Every good chef knows the benefits of letting things marinate; spices need time to soak in and intermingle. That’s why we call on the Obama administration and Congress to wait before acting on further patent reform.
Our two political branches of government are being inundated with calls for rapid change to most rules governing our markets. But the courts already have sprinkled across our patent system such a large number of potent changes over the past few years that only time will tell whether more would help or hurt, let alone which would be worth trying.
A well-functioning patent system is a critically important part of our economy. It fosters innovation, creates jobs, and helps generate capital investment and overall economic growth. But a patent system can also be plagued by frivolous suits, unending process, and extreme uncertainty.
During the past few years an intense debate has arisen between those focusing on the aspects of our system that showcase the benefits of strong patents and those focusing on the need to decrease baseless litigation and administrative process.
Both groups raised important concerns, and both lobbied Congress and the White House last year with great intensity and a curious set of political alignments. Focusing on the importance of strong patents were unions joining forces with Republicans and small business siding with Big Pharma. Focusing on the problems of overenforcement of patents, Democrats were joined by the big business interests of high-tech.
Where did it end up? Last-minute deals were put together; a bill passed in the House and then died on the floor of the Senate. Now, a new surge in lobbying is pushing the Hill to restart negotiations.
Why might it make sense to leave things be for a while? The curious political alignments alone suggest a complexity in the underlying legal and economic issues for patents that makes haste a real danger. In addition, most issues in the debate have already been addressed, not by Congress but by the Supreme Court and the court of appeals for most patent cases. Regardless of whether any of those court decisions were good or bad, standing alone or together, any prudent policy maker must at least take notice of their existence—and, better yet, observe and understand their impact on several crucial parts of the patent system.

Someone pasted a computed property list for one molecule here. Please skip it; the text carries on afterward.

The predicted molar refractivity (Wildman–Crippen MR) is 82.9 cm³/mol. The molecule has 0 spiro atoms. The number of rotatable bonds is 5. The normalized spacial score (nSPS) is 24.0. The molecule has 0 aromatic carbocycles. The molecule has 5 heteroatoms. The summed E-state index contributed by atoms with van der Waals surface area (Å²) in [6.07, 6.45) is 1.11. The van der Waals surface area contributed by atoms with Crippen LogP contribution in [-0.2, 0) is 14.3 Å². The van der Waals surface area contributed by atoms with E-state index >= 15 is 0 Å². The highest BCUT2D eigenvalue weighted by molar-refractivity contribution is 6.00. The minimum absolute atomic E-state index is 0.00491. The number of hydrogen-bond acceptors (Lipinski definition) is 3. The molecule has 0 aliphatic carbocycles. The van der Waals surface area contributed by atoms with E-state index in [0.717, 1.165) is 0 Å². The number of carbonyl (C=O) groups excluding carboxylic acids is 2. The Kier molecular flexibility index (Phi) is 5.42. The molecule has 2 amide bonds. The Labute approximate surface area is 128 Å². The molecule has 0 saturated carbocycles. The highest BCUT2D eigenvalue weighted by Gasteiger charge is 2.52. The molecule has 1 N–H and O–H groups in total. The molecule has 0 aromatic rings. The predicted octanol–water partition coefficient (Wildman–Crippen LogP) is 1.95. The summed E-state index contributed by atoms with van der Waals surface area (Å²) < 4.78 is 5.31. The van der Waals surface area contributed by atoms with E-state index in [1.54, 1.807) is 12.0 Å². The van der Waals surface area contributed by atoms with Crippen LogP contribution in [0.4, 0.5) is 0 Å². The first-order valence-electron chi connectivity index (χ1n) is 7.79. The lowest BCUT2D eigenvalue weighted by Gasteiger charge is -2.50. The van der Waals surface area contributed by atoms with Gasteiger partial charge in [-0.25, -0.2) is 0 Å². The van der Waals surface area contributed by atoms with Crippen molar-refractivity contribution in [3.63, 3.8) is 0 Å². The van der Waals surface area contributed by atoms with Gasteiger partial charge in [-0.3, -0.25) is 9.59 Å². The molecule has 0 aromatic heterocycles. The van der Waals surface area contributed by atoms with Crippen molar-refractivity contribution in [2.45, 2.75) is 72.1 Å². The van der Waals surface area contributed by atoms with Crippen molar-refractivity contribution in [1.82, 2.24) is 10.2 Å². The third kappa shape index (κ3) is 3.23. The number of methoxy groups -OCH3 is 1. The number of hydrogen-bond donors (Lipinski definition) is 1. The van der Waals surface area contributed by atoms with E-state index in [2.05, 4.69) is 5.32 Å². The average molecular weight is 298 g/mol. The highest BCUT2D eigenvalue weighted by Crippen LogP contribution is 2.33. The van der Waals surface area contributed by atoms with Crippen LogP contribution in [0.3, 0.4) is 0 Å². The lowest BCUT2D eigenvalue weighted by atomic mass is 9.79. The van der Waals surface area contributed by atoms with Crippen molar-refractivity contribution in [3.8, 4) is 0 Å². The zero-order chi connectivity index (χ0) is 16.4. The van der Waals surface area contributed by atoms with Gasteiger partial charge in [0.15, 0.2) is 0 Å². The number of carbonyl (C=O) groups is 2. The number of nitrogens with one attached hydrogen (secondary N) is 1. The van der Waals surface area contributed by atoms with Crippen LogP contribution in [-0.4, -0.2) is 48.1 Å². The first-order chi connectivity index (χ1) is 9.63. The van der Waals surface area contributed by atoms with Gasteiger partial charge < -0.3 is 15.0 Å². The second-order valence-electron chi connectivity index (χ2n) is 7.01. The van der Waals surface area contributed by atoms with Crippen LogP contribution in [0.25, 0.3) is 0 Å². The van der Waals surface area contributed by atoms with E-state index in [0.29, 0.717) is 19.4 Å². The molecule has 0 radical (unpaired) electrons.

Practically every major component of the patent system has been changed by the recent cases, from the rules governing patent validity, enforcement, and even what patent licenses can be struck to how to bring a case challenging a patent’s validity.
Specific examples include the Supreme Court cases eBay on injunctions, Seagate on enhanced damages, Merck on regulatory experimental use, KSR on the test for patentability, Medimmune on ability to challenge a patent in court, Quanta on licenses, and the appellate court case in Bilskii> on the patentability of business methods, software, and other controversial subject matter.
Most calls for legislative reform today target these very same aspects of the system. Others are hugely affected by them.
The new judicial precedents on injunctions and enhanced damages directly address the concerns lobbyists have raised about patent holdup and indirectly address those about royalty stacking. The new precedents on regulatory experimental use address concerns about drug pricing. The new precedents on the patentability standards of obviousness and subject matter address concerns about junk patents. The new precedents on contracting and litigating over patents directly address concerns about patent leverage.
All these work together to drastically shift the way patentees and alleged infringers can and do interact with each other in disputes and in deals.
It will take practitioners, businesses, courts, and agencies a while to figure out exactly how far each of these recent changes in the patent system will go and even longer to figure out how much they will interact with one another.
The intellectual property system we have long enjoyed helped generate our country’s third-largest balance-of-trade surplus, $57 billion in royalties and licensing fees. As we continue to try to end the economic crisis, we cannot afford to damage this economic engine with a host of unintended consequences.
Yes, we should improve the efficiency of Patent Office internal operations and continue court efforts to constrain baseless litigation. Better patents and court decisions can better the economy.
But these patent-handling bodies, as well as others, such as the Federal Trade Commission, the International Trade Commission, and the Department of Justice Antitrust Division, already have most of the tools they need; thus we counsel a pause before pursuing any more radical changes.
Sometimes Congress can do more by doing less; now is definitely not the time to act on patents. Before lawmakers add more ingredients to the complex patent dish, it is best to let things marinate for a while.